Bible Masters of the First Generation, Anointing of David
From a History Bible
Dutch (Utrecht), c. 1430
The Hague Koninklijk Bibliotheek
MS KB 78 D 381, fol. 167v

In summary, during the Middle Ages, there seems to have been no “template” image for this scene.

With the Renaissance, this changes.  While there is still diversity of presentation, of course, there is now remarkable conformity in composition.  David is now shown as an adolescent or slightly younger boy, knelling before Samuel.  He is almost always seen from the front, so that his face is visible.  Artists make an effort to image the scene in its historic setting, although this appears to be mostly based on their renewed knowledge of Roman art. 

Maarten van Heemskerck, Samuel Anointing David
Dutch, c. 1555
Paris, Musédu Louvre, Cabinet des dessins
Maarten van Heemskerck, Samuel Anointing David
Engraving made from the drawing above
Dutch, c. 1556
Washington, National Gallery of Art
Federico Zuccaro, Samuel Anointing David
Italian, c. 1560-1580
Paris, Musée du Louvre, Cabinet des dessins

In addition to presenting the essential figures, Renaissance and Baroque artists often (although not always) increased the number of figures in attendance to all of David's family and eventually to the entire town of Bethlehem and its surroundings.

Paolo Veronese, Samuel Anointing David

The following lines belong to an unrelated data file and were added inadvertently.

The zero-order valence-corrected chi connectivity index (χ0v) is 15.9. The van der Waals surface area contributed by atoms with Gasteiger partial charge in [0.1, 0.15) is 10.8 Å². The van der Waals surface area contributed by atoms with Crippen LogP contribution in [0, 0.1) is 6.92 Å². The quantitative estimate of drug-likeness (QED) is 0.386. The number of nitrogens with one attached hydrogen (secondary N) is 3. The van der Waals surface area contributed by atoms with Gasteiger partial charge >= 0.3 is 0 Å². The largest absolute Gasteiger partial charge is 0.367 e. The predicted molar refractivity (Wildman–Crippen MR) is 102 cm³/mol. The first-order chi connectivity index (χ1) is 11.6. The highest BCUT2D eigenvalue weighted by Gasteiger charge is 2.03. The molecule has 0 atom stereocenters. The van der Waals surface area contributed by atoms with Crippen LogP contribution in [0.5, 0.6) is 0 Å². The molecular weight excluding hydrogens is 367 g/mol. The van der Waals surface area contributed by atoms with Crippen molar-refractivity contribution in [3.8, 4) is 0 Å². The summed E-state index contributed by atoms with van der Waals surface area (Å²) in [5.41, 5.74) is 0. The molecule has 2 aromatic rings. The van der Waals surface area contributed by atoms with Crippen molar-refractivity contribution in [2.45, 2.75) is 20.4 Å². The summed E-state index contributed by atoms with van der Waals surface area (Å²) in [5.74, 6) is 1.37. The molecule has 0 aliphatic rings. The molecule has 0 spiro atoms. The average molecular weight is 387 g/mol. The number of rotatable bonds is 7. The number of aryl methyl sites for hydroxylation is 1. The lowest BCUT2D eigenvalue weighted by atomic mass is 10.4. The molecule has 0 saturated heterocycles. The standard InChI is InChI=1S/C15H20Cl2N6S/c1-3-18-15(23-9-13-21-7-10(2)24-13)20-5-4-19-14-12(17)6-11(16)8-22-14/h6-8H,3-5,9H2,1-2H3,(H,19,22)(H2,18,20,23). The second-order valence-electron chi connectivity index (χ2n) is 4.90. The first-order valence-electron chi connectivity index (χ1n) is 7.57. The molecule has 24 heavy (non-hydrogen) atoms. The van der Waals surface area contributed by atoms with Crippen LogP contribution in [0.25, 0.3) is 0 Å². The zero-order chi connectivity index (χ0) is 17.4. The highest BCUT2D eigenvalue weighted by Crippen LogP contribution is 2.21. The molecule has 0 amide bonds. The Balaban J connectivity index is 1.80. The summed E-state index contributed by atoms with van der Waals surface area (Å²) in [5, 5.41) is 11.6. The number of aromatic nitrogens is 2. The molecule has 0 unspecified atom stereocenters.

Italian, c. 1555
Vienna, Kunsthistoriisches Museum

Friedrich Sustris, Samuel Anointing David
German, c. 1570-1590
Edinburgh, National Galleries of Scotland

Aegidius Sadeler after a different design by Maarten de Vos, Samuel Anointing David
Flemish, c. 1580-1596
Amsterdam, Rijksmuseum

Karel van Mander, Samuel Anointing David
Dutch, c. 1591
New York, Metropolitan Museum of Art

Copy After Frencesco Salviati, Samuel Anointing David
Italian, 17th Century
Paris, Musée du Louvre

Giovanni Lanfranco after Raphael, Samuel Anointing David
Italian, 1607
Amsterdam, Rijksmuseum

Jan Victors, Samuel Anointing David
Dutch, c. 1645
St. Petersburg, State Hermitage Museum

Jan Lievens, Samuel Anointing David
Dutch, c. 1650-1670
St. Petersburg, State Hermitage Museum

Solomon de Bray, Samuel Anointing David
Dutch, Second Half of the 17th Century
Private Collection

Claude Lorrain, Landscape with Samuel Anointing David
French, c. 1660-1680
Paris, Musée du Louvre

Mattia Preti, Samuel Anointing David
Italian, c. 1670s
Private Collection

Francisco Antolinez y Sarabia, Samuel Anointing David
Spanish, 1685
Private Collection

Johann Georg Platzer, Samuel Anointing David